As driver of team USA’s No. 1 bobsled, you might expect 29-year-old Elana Meyers’ off-season training partner to be the woman sitting behind her, but her true partner isn’t a woman at all.
Nic Taylor is also trying to the make the U.S. team for Sochi as a push athlete. Together, the pair make quite a team.
“We eat breakfast every day and have almost designated roles over who gets what. I always get the water. She gets the silverware. I pull a chair out for her every time,” said Taylor.
Meyers and Taylor aren’t just partners during training, they’re a couple off the track as well.
During a summer training session at Chula Vista’s Olympic Training Center in San Diego, they were frequently seen holding hands on the way to physical therapy sessions, laughing over inside jokes and, on occasion, even dressing alike.
“Some of my girlier things, the pinks and purples, he doesn’t really have,” said Meyers.
“We only have a couple of those,” added Taylor with a chuckle.
Like any couple working together, it’s sometimes hard to separate training from their personal lives.
Arguments, though few and far between, are most likely to break out during an intense practice. The benefits far outweigh the negatives, however, and they claim to get in as much “dating” in a few days as most couples do in a month.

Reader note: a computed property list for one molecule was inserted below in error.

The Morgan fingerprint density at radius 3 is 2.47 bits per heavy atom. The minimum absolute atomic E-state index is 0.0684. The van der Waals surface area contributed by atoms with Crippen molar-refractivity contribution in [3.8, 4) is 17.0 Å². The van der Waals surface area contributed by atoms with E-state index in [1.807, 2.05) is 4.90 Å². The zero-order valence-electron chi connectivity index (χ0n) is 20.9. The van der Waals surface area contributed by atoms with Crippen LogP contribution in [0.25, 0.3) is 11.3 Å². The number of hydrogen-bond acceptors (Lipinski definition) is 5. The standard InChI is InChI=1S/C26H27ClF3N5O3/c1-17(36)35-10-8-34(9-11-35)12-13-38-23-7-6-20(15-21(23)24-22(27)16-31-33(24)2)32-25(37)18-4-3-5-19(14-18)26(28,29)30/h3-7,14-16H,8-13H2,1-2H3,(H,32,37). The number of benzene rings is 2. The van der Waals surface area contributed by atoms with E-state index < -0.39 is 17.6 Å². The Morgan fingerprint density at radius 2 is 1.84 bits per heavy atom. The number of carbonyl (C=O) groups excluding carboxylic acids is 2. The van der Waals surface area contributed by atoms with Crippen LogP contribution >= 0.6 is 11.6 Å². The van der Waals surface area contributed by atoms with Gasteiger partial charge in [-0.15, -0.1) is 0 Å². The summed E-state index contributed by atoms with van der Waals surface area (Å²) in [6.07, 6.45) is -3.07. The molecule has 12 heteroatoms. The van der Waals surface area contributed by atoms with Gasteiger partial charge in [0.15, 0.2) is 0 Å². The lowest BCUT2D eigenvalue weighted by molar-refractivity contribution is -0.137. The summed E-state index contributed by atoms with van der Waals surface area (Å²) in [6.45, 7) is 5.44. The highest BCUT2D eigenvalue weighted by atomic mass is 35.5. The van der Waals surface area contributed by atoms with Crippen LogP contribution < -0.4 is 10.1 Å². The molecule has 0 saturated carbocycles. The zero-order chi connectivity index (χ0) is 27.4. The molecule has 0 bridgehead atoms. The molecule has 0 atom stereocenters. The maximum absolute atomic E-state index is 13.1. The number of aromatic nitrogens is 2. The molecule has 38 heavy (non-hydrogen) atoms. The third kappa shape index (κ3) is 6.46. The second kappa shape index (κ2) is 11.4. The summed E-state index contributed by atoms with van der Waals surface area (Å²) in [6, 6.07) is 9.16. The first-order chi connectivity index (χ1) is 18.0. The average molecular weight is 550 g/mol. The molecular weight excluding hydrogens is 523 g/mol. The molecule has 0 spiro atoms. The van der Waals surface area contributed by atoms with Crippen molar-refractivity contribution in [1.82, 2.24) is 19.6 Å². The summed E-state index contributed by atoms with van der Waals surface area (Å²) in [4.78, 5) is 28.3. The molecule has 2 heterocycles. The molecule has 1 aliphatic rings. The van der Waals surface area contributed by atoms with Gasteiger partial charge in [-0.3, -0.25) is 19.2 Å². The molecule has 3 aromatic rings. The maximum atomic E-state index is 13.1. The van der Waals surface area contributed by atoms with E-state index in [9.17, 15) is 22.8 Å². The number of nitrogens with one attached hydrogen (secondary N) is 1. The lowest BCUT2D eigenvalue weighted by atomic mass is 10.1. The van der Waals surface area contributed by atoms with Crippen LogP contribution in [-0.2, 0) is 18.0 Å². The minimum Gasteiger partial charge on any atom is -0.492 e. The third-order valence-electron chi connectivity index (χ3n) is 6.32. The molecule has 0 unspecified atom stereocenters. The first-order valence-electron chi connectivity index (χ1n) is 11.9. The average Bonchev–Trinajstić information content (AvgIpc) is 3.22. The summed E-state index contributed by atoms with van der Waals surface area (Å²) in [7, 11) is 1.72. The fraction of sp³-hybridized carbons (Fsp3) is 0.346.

“It makes it a little more real when you’re training with somebody who it’s just as important to you to accomplish your goal as it is to them and vice versa,” Meyers explained.
She won a 2010 bronze medal at the Vancouver Olympics and has Olympic rings tattooed on her ankle.
It’s the ring on her finger, however, which made for the most memorable medal ceremony of her career. Taylor surprised her last January with a proposal as she stood on the podium after a bobsled race.
But, while his fiancée is considered a favorite to make the USA Olympic team bound for Sochi in 2014, Taylor has a tougher climb.
“I’m still going to be right there and if I’m not racing, I’m going to have the biggest sign I can find and paint my face and go crazy cheering for her, because that’s almost as important as me making it,” he told NBC 7 San Diego.
They’re the bobsled couple that trains together, and stays together. The kind that doesn’t just come around every four years, but once in lifetime.